Meet Aarjav Trivedi, a young Entrepreneur in the Sillicon Valley that tackles a fast moving on-demand transportation industry with his application called Summon. He challenges the fashionable on-demand system with a scheduling ride application that allows you to plan ahead of time for your rides.
Could you explain what Summon is in your own words?
We are an on-demand driver app. We are a consumer service that allows people to get rides from personal drivers and taxi drivers. We have recently launched a new product called Summon Ahead, which is a scheduling ride application. It is essentially like Summon, but you can now plan ahead of time and schedule a ride in advance for any time you need it.
This is extremely handy for when you have fixed times to be somewhere for example if you need to go to the airport, have an important meeting or event going to and back from work so you don’t need to get your phone out every time you want a ride.
How did you come to this on-demand driver app idea?
In 2008 the iPhone had just come out and it’s potential was being explored. I was recently graduated student with a really bad car. One day, I had gone to a bar with an Indian friend to watch the India vs Pakistan cricket match. India had won and so we celebrated all night. But when we wanted to get home, we realized that the buses had stopped.
This was before I had an iPhone and we had no other way to get home. So we started to walk, when a driver saw us walking in the middle of the night and stopped to offer us a ride; he was a Pakistani. We found it funny at the time because we had spent all night celebrating our victory and criticizing the Pakistani and there was this awesome Pakistani helping us out. I reflected back on his story many times and ought to find a solution to this problem.
According to you, what has been the biggest challenge for Summon?
The hardest thing is balancing the supply and demand. In order for the riders to get a good experience you need drivers but if you have too many drivers they get frustrated because there is no demand. I have talked to many entrepreneurs with the same business model and they are confronted with the same problem which is scaling while balancing supply and demand.
What Summon is today, is this how you had imagined it when starting off?
Good question. At the very beginning, in 2008, I was extremely naif. My idea of the world was: if you build something that is good enough, everyone will use it. The first thing I learned is that you really have to work hard to get to where you want to go. Just because something is a good idea doesn’t mean it will work. You need know how to market it and sell it.
When we started, there was no good app that connected riders to drivers. There were only apps that would connect riders to taxi companies. So we wanted to solve that problem by connecting riders directly with taxis. We then realized that there were not enough taxis, that is why we expanded to personal driver. And now we are moving towards scheduling rides. The company evolves through time and with the needs of the customers.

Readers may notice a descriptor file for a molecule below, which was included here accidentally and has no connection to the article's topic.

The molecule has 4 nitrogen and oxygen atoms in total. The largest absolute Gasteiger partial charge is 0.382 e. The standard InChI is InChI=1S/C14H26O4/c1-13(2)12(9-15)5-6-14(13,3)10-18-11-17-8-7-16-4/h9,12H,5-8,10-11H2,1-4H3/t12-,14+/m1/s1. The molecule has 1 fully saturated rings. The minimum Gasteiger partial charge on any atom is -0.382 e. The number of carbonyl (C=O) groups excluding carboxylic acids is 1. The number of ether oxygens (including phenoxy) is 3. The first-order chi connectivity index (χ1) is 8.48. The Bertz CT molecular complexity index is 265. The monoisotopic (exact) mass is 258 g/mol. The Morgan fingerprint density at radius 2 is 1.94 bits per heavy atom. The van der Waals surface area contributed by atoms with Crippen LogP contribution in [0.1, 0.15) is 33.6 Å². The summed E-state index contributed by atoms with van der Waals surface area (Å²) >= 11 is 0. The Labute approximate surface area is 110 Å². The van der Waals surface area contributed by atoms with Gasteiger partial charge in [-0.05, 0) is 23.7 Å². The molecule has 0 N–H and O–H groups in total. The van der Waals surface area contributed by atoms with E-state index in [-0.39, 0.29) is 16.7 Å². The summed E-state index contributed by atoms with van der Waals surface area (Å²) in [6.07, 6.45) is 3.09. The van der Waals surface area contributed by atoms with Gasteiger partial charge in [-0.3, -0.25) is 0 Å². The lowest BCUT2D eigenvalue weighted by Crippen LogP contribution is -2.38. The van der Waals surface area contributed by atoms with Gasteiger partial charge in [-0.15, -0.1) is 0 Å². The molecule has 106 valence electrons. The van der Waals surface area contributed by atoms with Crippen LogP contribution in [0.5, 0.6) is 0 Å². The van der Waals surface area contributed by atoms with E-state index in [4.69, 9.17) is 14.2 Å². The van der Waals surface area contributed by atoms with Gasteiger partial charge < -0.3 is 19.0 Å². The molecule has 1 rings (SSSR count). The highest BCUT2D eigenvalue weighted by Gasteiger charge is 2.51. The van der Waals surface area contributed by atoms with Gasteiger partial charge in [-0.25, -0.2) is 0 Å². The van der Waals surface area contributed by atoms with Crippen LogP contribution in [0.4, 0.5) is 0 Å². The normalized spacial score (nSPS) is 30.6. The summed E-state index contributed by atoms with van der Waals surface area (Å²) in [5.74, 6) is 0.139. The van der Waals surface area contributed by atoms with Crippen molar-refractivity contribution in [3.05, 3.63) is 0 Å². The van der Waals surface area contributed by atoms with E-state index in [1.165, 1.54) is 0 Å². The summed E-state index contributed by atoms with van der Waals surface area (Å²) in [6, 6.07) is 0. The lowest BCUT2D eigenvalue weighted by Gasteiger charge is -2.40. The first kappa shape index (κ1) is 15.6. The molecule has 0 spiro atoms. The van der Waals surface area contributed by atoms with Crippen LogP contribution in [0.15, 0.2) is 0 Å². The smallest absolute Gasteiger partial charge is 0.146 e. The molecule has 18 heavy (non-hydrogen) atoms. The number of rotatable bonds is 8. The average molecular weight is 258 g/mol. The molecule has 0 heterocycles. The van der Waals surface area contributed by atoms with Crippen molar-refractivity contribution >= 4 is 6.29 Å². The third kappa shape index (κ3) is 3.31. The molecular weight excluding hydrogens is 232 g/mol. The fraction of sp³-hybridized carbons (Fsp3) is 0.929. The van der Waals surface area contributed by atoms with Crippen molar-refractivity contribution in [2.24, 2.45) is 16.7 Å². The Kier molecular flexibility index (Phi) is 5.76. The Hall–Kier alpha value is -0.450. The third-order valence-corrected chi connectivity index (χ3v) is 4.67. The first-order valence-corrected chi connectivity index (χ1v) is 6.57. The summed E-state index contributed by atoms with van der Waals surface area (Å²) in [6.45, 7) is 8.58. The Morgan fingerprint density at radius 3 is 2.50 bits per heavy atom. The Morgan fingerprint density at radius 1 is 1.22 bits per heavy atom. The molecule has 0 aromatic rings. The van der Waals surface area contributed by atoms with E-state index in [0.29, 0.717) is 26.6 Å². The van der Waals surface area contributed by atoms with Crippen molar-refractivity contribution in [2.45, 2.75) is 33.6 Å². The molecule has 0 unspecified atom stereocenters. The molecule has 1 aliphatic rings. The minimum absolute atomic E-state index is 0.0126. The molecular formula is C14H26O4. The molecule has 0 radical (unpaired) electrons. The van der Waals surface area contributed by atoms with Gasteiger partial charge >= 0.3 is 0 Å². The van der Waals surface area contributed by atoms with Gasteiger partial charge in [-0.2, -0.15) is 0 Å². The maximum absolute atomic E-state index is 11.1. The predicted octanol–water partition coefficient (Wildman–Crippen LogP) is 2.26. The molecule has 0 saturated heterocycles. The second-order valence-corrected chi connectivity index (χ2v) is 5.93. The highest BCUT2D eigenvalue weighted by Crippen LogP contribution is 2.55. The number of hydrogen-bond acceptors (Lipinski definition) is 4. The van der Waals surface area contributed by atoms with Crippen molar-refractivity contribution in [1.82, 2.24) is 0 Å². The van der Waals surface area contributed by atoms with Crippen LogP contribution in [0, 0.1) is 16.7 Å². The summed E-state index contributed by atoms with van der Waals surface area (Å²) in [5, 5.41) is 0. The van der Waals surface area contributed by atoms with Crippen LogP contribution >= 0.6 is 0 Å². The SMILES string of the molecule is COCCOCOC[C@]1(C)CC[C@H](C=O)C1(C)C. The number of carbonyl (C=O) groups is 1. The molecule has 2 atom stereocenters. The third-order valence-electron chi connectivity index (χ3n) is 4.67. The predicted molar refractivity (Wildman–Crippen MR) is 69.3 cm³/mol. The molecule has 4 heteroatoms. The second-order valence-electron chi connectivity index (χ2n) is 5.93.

Being a tech company, do you feel San Francisco is the right place to be?
We have the experience starting in Atlanta; In 2012 we moved to the bay. If you are a tech company it is always better to be in San Francisco due to the connections and the facility to grow faster. It is 10 times easier to raise money in San Francisco that anywhere else. There is a unique enriching cycle in SF: Successful founders become investors and the engineers look for other companies.
But a failure is never held against you because the experience they got out of it is better than just having a good education on your resume. And once you have failed, you start looking for the next best thing to do. This makes hiring easier and generates more motivated founders or employees. The one down side is that it is easy to get caught up with the idea that it will be successful because you raised money. You need to pay attention to the core of your business.
What are your plans for the near future for you company?
For the consumer side of the business I want to expand by being able to communicate better about who we are and how we are different. My focus is to build a more valuable service when it comes to new ways of transportation such as scheduling rides.
What did you do before starting your business?
I wanted to start my own business but it was hard so I did the next best thing is working in a start up. I worked for a start up that got acquired by Mcafw on research and development. Being able to build the product from scratch but also to sell them was a huge satisfaction for me and wanted to work on a project of my own. That is when I built up the courage to quit my job and start my own business.
How would you describe yourself as an entrepreneur?
I don’t think it’s possible to have slippers nowadays. I am not any different on a everyday basis from when I am at work. But being a manager is a pretty unnatural thing in general. All your natural instincts as a human being most of the time end up being the wrong thing to do or to say. It is impotent to put yourself aside and understand that you are dealing with people with very different backgrounds, personalities and qualities. The key is to take into account what is best for the company and for the team and putting aside your own feelings.
What advice could you give to any entrepreneur staring a business like yours?
It is important to shut out almost everything. Of course, advisors are very important and so are investors and press but at the end of the day, your customers are what really matter. As long as you focus on making sure your product is something people like, you are on the right path.